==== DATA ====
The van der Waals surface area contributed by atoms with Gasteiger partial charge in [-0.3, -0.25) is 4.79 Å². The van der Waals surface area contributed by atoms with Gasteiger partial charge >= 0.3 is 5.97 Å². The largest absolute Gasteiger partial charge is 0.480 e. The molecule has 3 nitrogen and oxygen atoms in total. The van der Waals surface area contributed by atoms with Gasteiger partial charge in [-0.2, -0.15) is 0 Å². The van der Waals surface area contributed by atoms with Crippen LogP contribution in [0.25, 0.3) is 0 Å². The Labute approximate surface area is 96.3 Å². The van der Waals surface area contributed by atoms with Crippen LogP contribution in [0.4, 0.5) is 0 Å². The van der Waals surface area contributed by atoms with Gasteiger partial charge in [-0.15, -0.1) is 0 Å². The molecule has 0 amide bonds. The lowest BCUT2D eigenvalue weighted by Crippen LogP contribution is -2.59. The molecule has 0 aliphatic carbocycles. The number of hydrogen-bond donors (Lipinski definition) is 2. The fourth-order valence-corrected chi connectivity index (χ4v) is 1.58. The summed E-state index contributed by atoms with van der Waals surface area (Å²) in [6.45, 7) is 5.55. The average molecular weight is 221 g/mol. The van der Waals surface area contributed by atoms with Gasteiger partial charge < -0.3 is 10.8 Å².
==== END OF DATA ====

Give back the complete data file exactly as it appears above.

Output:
The van der Waals surface area contributed by atoms with Gasteiger partial charge in [-0.3, -0.25) is 4.79 Å². The van der Waals surface area contributed by atoms with Gasteiger partial charge >= 0.3 is 5.97 Å². The largest absolute Gasteiger partial charge is 0.480 e. The molecule has 3 nitrogen and oxygen atoms in total. The van der Waals surface area contributed by atoms with Gasteiger partial charge in [-0.2, -0.15) is 0 Å². The van der Waals surface area contributed by atoms with Crippen LogP contribution in [0.25, 0.3) is 0 Å². The Labute approximate surface area is 96.3 Å². The van der Waals surface area contributed by atoms with Crippen LogP contribution in [0.4, 0.5) is 0 Å². The van der Waals surface area contributed by atoms with Gasteiger partial charge in [-0.15, -0.1) is 0 Å². The molecule has 0 amide bonds. The lowest BCUT2D eigenvalue weighted by Crippen LogP contribution is -2.59. The molecule has 0 aliphatic carbocycles. The number of hydrogen-bond donors (Lipinski definition) is 2. The fourth-order valence-corrected chi connectivity index (χ4v) is 1.58. The summed E-state index contributed by atoms with van der Waals surface area (Å²) in [6.45, 7) is 5.55. The average molecular weight is 221 g/mol. The van der Waals surface area contributed by atoms with Gasteiger partial charge < -0.3 is 10.8 Å².